A rising young Liberal star has tonight broken party ranks over plans to give ministers the power to strip Australians of their citizenship rights if they’re accused of terrorist activity.
Alex Hawke – the Member for Mitchell – appears to have been outraged by ‘extreme’ comments from fellow Liberal colleague Steve Ciobo on ABC television’s Q&A programme last night.
And Hawke knows a bit about extreme. He’s the former president of the NSW Young Liberals and a card carrying member of the religious right faction of the party.
A few hours ago, he unleashed his Godly fury in an oblique but scathing tweet.
— Alex Hawke MP (@AlexHawkeMP) June 23, 2015
While Hawke’s tweet didn’t specify exactly which ‘extreme views’ aired on the Q&A episode upset him, it’s obvious he was referring to Ciobo’s support for the Abbott Government’s citizenship rights policy.
Ciobo made the statement after audience member Zaky Mallah asked him: “As the first man in Australia to be charged with terrorism under the harsh Liberal Howard government in 2003, I was subject to solitary confinement, a 22-hour lockdown, dressed in most times in an orange overall and treated like a convicted terrorist while under the presumption of innocence. I had done and said some stupid things, including threatening to kidnap and kill, but in 2005 I was acquitted of those terrorism charges. What would have happened if my case had been decided by the minister himself and not the courts?”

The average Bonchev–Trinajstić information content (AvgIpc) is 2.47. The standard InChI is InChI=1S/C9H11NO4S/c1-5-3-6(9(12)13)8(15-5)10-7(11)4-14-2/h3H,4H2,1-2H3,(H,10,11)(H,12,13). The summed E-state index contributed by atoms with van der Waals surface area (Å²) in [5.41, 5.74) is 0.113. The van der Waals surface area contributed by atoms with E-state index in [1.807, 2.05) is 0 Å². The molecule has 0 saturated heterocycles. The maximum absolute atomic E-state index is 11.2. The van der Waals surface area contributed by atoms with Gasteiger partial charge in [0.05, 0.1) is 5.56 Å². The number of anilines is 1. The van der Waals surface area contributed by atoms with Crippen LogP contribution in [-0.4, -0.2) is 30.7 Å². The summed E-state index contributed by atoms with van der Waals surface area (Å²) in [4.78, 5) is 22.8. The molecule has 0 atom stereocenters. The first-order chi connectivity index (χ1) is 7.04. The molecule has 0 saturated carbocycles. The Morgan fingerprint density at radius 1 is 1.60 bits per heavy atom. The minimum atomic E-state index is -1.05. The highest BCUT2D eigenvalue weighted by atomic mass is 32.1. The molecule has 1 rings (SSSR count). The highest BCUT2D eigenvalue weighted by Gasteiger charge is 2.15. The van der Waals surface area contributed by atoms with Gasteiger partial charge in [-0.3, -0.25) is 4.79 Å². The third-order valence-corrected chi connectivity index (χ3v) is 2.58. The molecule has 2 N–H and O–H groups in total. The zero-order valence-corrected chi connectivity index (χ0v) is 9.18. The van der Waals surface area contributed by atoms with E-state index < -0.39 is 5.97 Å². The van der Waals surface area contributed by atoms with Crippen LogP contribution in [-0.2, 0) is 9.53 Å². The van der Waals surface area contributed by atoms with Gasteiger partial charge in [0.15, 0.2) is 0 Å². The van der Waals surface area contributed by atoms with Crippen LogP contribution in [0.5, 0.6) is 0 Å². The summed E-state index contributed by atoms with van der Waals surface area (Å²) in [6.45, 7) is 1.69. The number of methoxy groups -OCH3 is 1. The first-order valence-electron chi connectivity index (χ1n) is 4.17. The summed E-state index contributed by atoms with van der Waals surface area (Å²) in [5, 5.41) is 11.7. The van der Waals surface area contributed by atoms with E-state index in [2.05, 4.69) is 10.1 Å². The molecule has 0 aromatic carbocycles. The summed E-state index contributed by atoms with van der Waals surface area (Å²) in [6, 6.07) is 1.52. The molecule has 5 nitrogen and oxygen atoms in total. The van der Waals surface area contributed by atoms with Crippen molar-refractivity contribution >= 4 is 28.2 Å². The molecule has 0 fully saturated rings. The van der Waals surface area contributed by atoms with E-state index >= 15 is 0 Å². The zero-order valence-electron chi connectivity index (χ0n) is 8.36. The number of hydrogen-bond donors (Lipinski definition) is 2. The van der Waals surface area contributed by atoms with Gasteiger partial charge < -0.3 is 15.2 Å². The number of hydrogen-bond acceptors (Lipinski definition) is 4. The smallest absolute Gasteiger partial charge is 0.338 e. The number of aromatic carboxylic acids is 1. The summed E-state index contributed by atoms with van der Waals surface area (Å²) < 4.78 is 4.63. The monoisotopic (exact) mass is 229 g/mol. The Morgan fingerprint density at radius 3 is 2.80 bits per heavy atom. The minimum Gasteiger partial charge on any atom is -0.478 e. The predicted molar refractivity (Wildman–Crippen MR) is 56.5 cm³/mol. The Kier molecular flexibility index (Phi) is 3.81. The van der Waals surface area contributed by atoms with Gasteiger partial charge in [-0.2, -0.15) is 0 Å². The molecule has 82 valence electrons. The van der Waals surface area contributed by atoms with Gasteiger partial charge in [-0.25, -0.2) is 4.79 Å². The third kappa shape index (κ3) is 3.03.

Ciobo replied: “My understanding of your case was that you were acquitted because at that point in time the laws weren’t retrospective. But I’m happy to look you straight in the eye and say that I’d be pleased to be part of the Government that would say that you were out of the country. I would sleep very soundly at night with that point of view.”
It’s likely Hawke is upset at the fact the proposed Abbott Government policy flies in the face of everything the Liberals purport to stand for, such as ‘small government’ and ‘support for democracy’.
Under Australian law, it has always been the role of courts to determine the criminality of individuals. Granting a political figure the power to strip away citizenship rights without evidence is unheard of under the Westminster system of government.
Hawke indicated in his tweet that he has already written to the head of ABC, Mark Scott, demanding action.
While he’ll likely be completely ignored – Hawke calls for the abolition of the ABC at least three times a day, usually before breakfast – the move is likely to revive debate about government MPs placing pressure on public broadcasters.
In April, Communications Minister Malcolm Turnbull demanded that the CEO of SBS television take action against journalist Scott McIntyre, for a series of provocative and truthful tweets about Anzac Day.
SBS, of course, refused to bow to government pressure, and Mr McIntyre was instead promoted.
New Matilda understands the ABC is now also considering a fightback, by doubling Tony Jones’ annual salary to almost $800,000, thus sending a clear message to the federal government that it will not bow to government pressure.
We didn’t bother seeking further comment from Alex Hawke… because he would probably have sought to clarify his tweet, and ruined an otherwise perfectly good beat-up.
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